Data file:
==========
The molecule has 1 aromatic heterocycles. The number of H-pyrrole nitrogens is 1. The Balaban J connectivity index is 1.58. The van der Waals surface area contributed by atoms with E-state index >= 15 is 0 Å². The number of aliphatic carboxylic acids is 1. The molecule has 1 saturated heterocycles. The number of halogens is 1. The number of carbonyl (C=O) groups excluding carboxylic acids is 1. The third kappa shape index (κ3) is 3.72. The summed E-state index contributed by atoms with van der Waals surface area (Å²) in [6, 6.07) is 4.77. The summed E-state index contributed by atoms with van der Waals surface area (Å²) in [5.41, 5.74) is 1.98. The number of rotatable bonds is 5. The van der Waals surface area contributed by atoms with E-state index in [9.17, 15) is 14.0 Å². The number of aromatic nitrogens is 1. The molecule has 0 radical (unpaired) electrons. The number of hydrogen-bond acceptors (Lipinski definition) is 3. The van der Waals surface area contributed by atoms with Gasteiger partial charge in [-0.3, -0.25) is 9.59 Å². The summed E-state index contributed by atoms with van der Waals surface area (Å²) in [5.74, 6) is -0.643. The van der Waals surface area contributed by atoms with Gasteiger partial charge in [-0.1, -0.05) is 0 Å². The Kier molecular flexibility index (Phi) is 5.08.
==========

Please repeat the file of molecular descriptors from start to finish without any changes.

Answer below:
The molecule has 1 aromatic heterocycles. The number of H-pyrrole nitrogens is 1. The Balaban J connectivity index is 1.58. The van der Waals surface area contributed by atoms with E-state index >= 15 is 0 Å². The number of aliphatic carboxylic acids is 1. The molecule has 1 saturated heterocycles. The number of halogens is 1. The number of carbonyl (C=O) groups excluding carboxylic acids is 1. The third kappa shape index (κ3) is 3.72. The summed E-state index contributed by atoms with van der Waals surface area (Å²) in [6, 6.07) is 4.77. The summed E-state index contributed by atoms with van der Waals surface area (Å²) in [5.41, 5.74) is 1.98. The number of rotatable bonds is 5. The van der Waals surface area contributed by atoms with E-state index in [9.17, 15) is 14.0 Å². The number of aromatic nitrogens is 1. The molecule has 0 radical (unpaired) electrons. The number of hydrogen-bond acceptors (Lipinski definition) is 3. The van der Waals surface area contributed by atoms with Gasteiger partial charge in [-0.3, -0.25) is 9.59 Å². The summed E-state index contributed by atoms with van der Waals surface area (Å²) in [5.74, 6) is -0.643. The van der Waals surface area contributed by atoms with Gasteiger partial charge in [-0.1, -0.05) is 0 Å². The Kier molecular flexibility index (Phi) is 5.08.